Munaf Patel: A tale of grit and guts
From a remote village in Gujarat, he has come a long way to be in Team India, writes Rituraj Borkakoty.india Updated: Mar 09, 2006 11:39 IST
It's not known whether Nagesh Kukunoor had actually heard of Munaf Patel before making Iqbal, the much acclaimed movie that inspires you to chase your dreams, as if they do come true.
Bare-footed and with jaws wide open, like an ignorant villager trying to listen to what the teacher had to say on child marriage, Munaf, the Iqbalof real life, gave an answer which could not have been more innocent, yet upright.
It was the same way Iqbal would express his dreams. The only difference was that Iqbal would use his eyes to make you hear his voice of hope, which is to play for India.
This was September 2003. And the news was that a boy from a remote village called Ikhar of Gujarat was bowling at 150km per hour under the watchful eyes of Dennis Lille at MRF Pace Foundation in Chennai.
Munaf: A dream journey
The boy was yet to play a district match, let alone playing Ranji Trophy. And yet he was already the next big thing in Indian cricket!
It was then that this scribe met Munaf during a club match in which his team Indian Airlines was playing ONGC in Delhi.
Resting on a chair as his teammates were cheering the two batsmen Reetinder Sodhi and Nikhil Chopra, he was all ear to the question this scribe threw: So, you are really bowling at 150?
"Yeh toh log bol rahe hain," came the reply.
"Mujhe speed ke bare me kuch malum nehi. Bus bowling karna hai mujhe, aur sikhna hai."
That time Munaf Patel was the name on the lips of everyone concerned about the health of Indian cricket.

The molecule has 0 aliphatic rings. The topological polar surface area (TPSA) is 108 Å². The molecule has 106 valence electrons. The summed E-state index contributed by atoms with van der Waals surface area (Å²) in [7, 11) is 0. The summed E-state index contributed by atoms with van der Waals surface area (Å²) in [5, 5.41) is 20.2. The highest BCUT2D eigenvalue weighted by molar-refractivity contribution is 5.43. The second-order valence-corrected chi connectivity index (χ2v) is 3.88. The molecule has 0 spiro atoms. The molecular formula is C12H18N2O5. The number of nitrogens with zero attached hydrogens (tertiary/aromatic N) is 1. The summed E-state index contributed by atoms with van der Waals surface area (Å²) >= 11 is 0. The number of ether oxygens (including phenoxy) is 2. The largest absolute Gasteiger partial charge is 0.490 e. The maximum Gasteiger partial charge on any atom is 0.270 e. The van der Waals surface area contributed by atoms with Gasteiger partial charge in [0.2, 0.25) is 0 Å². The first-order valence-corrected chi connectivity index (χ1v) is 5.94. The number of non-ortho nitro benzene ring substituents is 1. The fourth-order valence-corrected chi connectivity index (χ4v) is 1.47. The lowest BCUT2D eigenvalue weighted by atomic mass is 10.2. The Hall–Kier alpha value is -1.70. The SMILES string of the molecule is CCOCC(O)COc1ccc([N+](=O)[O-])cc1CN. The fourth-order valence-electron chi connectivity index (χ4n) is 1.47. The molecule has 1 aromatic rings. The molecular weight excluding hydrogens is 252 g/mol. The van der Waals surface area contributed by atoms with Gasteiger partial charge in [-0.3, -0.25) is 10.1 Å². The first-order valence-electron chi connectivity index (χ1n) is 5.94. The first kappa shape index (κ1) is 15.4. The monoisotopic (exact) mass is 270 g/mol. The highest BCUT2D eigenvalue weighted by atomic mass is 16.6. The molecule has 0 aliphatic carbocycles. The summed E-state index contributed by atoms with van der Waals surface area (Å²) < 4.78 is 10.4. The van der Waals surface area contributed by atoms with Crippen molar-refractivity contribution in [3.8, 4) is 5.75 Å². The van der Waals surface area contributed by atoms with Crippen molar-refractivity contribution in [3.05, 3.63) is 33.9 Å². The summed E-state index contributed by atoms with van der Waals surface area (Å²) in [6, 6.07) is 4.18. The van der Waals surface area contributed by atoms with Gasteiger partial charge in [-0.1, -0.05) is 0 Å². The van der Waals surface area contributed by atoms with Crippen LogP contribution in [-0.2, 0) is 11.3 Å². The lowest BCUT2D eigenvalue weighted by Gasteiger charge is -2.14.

Thirty months have gone by since that day, and it was a period when Munaf was almost forgotten, only to come out of the shadows of the adversary called injury.
Now, with Sreesanth fighting to recover from fever, Munaf is almost certain to earn his first India cap on the morrow.
In the three-day match against England at Baroda, it was not the 10 wickets that he got, but the way he bowled.
With that nagging line while rarely erring in length, moving the ball both ways and showing the ease even while coming fromround the wicket, there he was telling the worldhow much he has learned since then.
It wasn't easy. When you are out for a whole season with injury, then coming back and making a mark with a new team (Maharashtra), forcing your way to the Board President XI against a top visiting team and then ripping through the tourists' batting heart. Well, it has been like a story so far. A story of determination and defiance.
It shows that he has a mind bold enough to fight the obstacles and that augurs well. Cricket, as they say, is a game won and lost in the mind.
His 24 first-class matches have so far fetched him 88 wickets at 21.07, all at a staggering strike rate of 46.97. He is bowling at a pace which is not express, but lively enough to put the fear of death into the batsman's mind.
Experts felt he hardly jumped while delivering in 2003 when he was the biggest news. He learned the basics and now everything is falling in place.
But international cricket often turns out to be a hurdle some of the most gifted have failed to clear. It would all be a new beginning for the 22-year-old.
How long would he go? No one knows. But with that match-winning haul in Baroda, he has already embarrassed the selectors who opted for VRV Singh in the Nagpur Test.
And on the biggest stage, if he could embarrass the Englishmen once more, it could well be the journey, which has to bear the pressure of expectations, the pressure of lasting the distance.